What do Pixar, the creators of the animated films “Toy Story” and “Up!,” and the Department of Defense (DoD) have in common? One thing: both organizations know how to harness the power of visualization. In fact, one of the founding employees of Pixar, Pat Hanrahan, helped the DoD realize how something that brought children’s stories to life could also help people see and understand big data.
When the DoD needed to empower ordinary people — not just the data scientists, IT professionals or statisticians — with a means to analyze information, Hanrahan teamed up with a database programmer, Chris Stolte, at Stanford University to find a solution.
With the support of a DoD agency grant, the pair, alongside Christian Chabot, combined their distinct computer science disciplines of graphics and databases to create Tableau Software, a platform now widely used to help government organizations at the local, state and federal levels unlock actionable insights and trillions of tax dollars from their data.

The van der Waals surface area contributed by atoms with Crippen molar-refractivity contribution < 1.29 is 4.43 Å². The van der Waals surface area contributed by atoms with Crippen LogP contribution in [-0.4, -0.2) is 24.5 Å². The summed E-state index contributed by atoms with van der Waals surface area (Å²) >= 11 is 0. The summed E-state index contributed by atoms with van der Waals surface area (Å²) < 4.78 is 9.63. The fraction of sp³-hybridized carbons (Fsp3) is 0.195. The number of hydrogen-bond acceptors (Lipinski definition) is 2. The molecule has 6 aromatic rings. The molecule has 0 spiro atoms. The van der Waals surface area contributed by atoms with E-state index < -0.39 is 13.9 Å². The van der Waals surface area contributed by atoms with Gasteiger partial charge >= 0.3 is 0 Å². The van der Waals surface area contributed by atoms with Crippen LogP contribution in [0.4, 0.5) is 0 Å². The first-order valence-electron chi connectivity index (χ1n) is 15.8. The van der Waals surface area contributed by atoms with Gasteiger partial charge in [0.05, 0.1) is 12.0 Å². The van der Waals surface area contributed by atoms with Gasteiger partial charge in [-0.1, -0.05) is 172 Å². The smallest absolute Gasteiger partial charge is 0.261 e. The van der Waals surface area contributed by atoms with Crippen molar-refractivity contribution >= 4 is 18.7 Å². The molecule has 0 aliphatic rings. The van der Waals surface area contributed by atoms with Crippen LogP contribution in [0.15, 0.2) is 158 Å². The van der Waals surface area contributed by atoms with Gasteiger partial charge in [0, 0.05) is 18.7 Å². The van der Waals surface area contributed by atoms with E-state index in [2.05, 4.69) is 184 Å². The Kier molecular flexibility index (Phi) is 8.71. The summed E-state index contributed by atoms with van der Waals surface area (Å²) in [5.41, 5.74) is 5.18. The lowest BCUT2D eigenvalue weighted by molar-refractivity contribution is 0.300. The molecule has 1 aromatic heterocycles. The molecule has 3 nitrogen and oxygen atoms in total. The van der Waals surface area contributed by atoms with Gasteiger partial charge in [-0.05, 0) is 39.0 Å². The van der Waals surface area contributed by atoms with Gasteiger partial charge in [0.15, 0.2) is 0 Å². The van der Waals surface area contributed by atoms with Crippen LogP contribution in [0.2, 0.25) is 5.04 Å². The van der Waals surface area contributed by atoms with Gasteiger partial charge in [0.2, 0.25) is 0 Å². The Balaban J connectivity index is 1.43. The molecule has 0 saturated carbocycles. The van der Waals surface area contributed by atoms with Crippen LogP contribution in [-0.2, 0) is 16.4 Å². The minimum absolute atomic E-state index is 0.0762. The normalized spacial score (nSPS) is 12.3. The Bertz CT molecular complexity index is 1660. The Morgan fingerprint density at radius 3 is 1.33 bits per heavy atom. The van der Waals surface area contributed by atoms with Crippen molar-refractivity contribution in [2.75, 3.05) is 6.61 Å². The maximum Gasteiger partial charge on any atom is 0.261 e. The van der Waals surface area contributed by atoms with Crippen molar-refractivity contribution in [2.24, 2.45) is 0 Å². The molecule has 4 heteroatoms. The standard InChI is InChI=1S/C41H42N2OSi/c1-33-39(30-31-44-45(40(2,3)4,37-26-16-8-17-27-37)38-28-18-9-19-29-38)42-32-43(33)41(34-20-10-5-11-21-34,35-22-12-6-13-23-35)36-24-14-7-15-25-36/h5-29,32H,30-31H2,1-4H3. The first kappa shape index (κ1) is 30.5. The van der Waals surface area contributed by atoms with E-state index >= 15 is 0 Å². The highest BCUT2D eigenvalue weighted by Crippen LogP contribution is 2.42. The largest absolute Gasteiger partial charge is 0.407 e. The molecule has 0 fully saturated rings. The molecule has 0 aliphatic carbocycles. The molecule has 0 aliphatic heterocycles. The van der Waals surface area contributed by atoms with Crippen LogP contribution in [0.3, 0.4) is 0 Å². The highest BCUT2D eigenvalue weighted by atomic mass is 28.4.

The need for data insights within government organizations is massive. Cybersecurity experts use complex network data to better safeguard IT infrastructures, agency administrators use real-time building-sensor data to increase the efficacy of the government’s physical infrastructure, and frontline managers make operational improvements with process and program performance data.
But even with so much data and emerging technologies, many agencies still struggle to make effective data-driven decisions.
This industry perspective explores how current public sector organizations use Tableau’s self-service visualization technologies to answer critical data questions and ultimately improve performance management and transparency.